Second, the movements of Orthodox Anglicans have no unified understanding of what orthodox Anglicans believe. Some hold to the ordination of women, others do not. Some affirm the Real Presence of Christ in the Sacraments, while others do not. Various polities and approaches to Canon Law are also being exercised in the different jurisdictions.

Attempts are being made at trying to unify some of the movements. Only time will tell whether the activity will actually bear any meaningful fruit or not.


Third, these various jurisdictions do nothing to settle the ultimate issue of Christian solidarity. We are simply fragmenting once again. In His High Priestly Prayer, our Lord prayed for us to be one, as He and the Father are one.

I would submit that only the two historic lungs of the Church, the East and the West, can provide an ultimately safe and secure home for orthodox Anglicans. Both have experienced a trickle of converts over the centuries, but the past few decades there has been a much greater insurgence.

In the Catholic Church, a group that has been encouraging and strengthening Anglican converts over the last few years is the Anglican Use Society. The group was formed to encourage Episcopal priests, who were coming in through the Pastoral Provision authorized by Pope John Paul II in 1980, as well as individuals and parishes who were also converting.

While the work of establishing the Pastoral Provision extends back almost three decades, this initiative of JPII provides the groundwork for inviting Anglo-Catholics to come home after five centuries of separation.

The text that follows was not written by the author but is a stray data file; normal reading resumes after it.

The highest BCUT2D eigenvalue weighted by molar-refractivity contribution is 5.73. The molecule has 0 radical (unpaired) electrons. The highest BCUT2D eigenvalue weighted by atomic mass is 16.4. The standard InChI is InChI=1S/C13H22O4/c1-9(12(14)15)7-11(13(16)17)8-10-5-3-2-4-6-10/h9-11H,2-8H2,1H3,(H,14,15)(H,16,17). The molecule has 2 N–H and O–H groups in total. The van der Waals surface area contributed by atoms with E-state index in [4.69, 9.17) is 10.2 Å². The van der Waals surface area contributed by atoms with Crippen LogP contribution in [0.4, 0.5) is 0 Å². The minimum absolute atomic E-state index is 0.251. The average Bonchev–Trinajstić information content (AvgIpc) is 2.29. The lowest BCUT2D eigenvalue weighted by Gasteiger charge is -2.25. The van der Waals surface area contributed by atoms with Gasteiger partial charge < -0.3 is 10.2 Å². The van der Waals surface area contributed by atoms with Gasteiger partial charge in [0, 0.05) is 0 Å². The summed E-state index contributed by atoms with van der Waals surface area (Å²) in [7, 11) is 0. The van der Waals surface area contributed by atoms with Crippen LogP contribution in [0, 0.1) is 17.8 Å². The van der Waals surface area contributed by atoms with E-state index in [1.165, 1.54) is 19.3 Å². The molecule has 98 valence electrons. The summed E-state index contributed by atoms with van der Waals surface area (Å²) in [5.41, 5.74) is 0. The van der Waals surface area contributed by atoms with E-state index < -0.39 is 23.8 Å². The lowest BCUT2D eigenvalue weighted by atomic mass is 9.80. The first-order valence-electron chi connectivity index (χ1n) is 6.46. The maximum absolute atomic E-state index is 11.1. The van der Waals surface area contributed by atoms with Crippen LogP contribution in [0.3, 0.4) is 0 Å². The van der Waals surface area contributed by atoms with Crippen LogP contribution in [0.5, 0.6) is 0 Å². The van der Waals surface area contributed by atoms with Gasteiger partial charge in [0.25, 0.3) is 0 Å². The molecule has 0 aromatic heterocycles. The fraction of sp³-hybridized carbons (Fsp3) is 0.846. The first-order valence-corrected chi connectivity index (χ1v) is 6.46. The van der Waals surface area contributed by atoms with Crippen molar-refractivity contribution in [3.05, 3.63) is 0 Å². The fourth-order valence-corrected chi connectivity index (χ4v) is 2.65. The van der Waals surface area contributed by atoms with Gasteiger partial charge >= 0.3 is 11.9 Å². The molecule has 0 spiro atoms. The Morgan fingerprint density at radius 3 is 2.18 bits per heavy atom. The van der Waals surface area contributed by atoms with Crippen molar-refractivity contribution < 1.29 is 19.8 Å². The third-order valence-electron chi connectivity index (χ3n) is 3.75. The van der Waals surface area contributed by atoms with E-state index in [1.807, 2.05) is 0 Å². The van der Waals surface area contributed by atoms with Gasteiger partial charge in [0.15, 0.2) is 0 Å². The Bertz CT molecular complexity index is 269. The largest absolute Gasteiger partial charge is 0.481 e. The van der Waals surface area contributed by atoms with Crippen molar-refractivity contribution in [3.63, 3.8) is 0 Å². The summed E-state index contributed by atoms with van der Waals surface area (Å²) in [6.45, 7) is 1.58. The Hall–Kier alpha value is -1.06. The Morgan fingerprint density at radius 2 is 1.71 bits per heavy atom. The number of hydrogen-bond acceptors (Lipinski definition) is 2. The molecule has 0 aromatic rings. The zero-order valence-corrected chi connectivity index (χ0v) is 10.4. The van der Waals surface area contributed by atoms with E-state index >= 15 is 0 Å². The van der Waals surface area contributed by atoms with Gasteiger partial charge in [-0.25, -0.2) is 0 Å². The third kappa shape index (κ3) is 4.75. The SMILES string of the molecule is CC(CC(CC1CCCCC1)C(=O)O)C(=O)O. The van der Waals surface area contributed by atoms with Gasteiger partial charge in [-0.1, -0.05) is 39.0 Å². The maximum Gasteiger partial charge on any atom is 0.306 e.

Fully Catholic in every way, former Episcopal parishes that come into full communion have the option of requesting authorization to celebrate the Mass uses liturgies found in the �Book of Divine Worship� which contains modified Anglican rites conformed to Catholic teaching.

Now is the time for Catholics to reach out to those who are searching for a true Christian home. Anglican Use parishes exist in a few places, and most Episcopalians would be comfortable in the Catholic liturgies celebrated in our parishes.

Through RCIA, those on a journey can explore and thoroughly investigate the teachings of the Church prior to making any commitment. The Catechism is also a wonderful resource to offer these new pilgrims.

One only needs to watch �Journey Home� on EWTN or search the Internet to realize that a large number of converts are currently entering the Church. As one of those numbers, I was counseled by my mentor that one must come in and enjoy being fully Catholic, not an anglo-catholic in exile. I, for one, came in with my hands empty and my heart full.

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For those who hold to an orthodox Anglican perspective, Duncan has gone above and beyond the call of duty defending the church in both word and deed. Unfortunately, for Bishop Duncan and others, the church has morphed in all three areas.